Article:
Yeah I think that’s a safe bet. I mean, because we are so just adept at playing our shit, and playing instruments and getting into it like anything else, I think we can have a tendency to maybe over-produce our own shit because we’re so able to just take it to so many different places. The whole magic of what we do is like redacting. If you hear Plex’s beats a lot of times, we start off with a lot of shit. Plex makes huge soundscapes, man. They change and have a lot of different dimensions to them, and because the format of hop hop leans towards a more minimalist kind of beat, a lot of times we’re stripping Plex’s shit down just to even start off with because it’s got so many layers to it, and a lot of times for hip hop that just doesn’t work, or the approach that we’re using doesn’t work. But other times it’s great. I can say songs that are big – it also gives us that big sound when we want it, which a lot of people can’t really achieve. They don’t really know, because they’re so limited to, you know, samples or whatever the fuck, it’s hard for them to really raise a song up to a whole other level, which for us it’s like fuckin’ nothing.
Now, the phrase “Darker Shades for Brighter Nights”, what does this phrase mean? I’ve been wanted to ask this since we put the eBook out. What does that mean exactly?
I mean, it’s self-biographical about, kind of, how we’re living our life right now. We livin’ at night right now, and while we always have been night-dwellers as creative people, now when we go out, like, the lights are a bit brighter. Like, the flashes of the camera, and you know, the lights on the marquee, and the lights on stage, thanks to Scenario of course. So it’s kind of like it’s us taking the changes in our life and becoming a real act and getting a little bit of notoriety and fame, and I don’t know that’s basically what it’s about. We wear our sunglasses at night partly because we can.
The entire EP seems to have this vibe of, I wouldn’t say escapism, but it seems to be reactionary to a life that has changed for you guys. Are things different for you guys now that you’re a touring act, you got a national album, you’re signed to a great label, I mean how does that change things for you guys?
It’s like you said man. It makes you look inward now, and because things are changing around us in a quick pace, people are changing around us as well. Our surroundings are changing, and it’s kind of a way of you trying to hold on to something familiar as all these things are happening to us, and it’s just blessings as well. When good things happen to you, you also have to sit back and question “Why?” What good things have I done, positive things, what negative things, as well. You really start to analyze yourself as a person also when you kind of step into the spotlight, let’s say, and become a person who people are actually listening to what the fuck he’s saying, you also start to question, “What am I saying?” and you wanna really hone in on who you are, because people wanna know who the fuck you are so you better know who you are, so that’s kind of the vibe with that.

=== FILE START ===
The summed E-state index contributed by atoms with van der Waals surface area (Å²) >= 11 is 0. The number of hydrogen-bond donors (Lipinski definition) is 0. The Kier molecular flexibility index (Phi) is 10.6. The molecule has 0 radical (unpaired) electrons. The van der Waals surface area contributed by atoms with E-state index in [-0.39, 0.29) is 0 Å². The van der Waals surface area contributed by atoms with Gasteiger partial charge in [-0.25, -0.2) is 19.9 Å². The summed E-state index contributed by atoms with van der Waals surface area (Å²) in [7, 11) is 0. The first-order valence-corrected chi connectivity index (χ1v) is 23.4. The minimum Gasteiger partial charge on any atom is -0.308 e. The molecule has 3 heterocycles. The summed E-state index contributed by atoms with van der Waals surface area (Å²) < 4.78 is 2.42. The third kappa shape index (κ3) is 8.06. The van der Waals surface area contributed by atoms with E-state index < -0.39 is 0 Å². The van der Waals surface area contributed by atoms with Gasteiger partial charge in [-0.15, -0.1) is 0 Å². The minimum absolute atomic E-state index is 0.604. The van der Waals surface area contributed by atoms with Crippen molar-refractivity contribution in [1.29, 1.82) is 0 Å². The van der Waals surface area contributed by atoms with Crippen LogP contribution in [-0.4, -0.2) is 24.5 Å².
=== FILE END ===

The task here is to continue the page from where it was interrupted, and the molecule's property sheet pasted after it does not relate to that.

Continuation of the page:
If you were to pick an activity to do with the EP being the soundtrack, what would that be?
Damn, that’s a good one man. Oh man. I would probably say smokin’ a fat doob, I mean to be real with you man. Smokin’ a doob, drivin’ with the fuckin’ nice dark night. That’s kind of the vibe to me, would probably be the best way to listen to this fucking EP, man. Just chill out on a nice night drive and let it bump.
Now, one of the great songs on here that was also able to get an official push was “Strange March”, and you just said you guys were planning on shooting a video. What can you say about CES Cru and their contribution to this track?
Oh man. CES Cru is just like – you know, CES Cru reminds me about everything that’s dope about rapping, man. That’s what I like about CES Cru, man. It’s like, they’re those dudes that I hang on every word cause they’re always spittin’ some crazy shit, man you know? The contribution I think also was it just elevated my game and make sure that I came with it because, fuckin’, they’re beasts man. Everybody on this track lyrically’s a beast, so I was just like, their contribution is raising the bar, basically you know?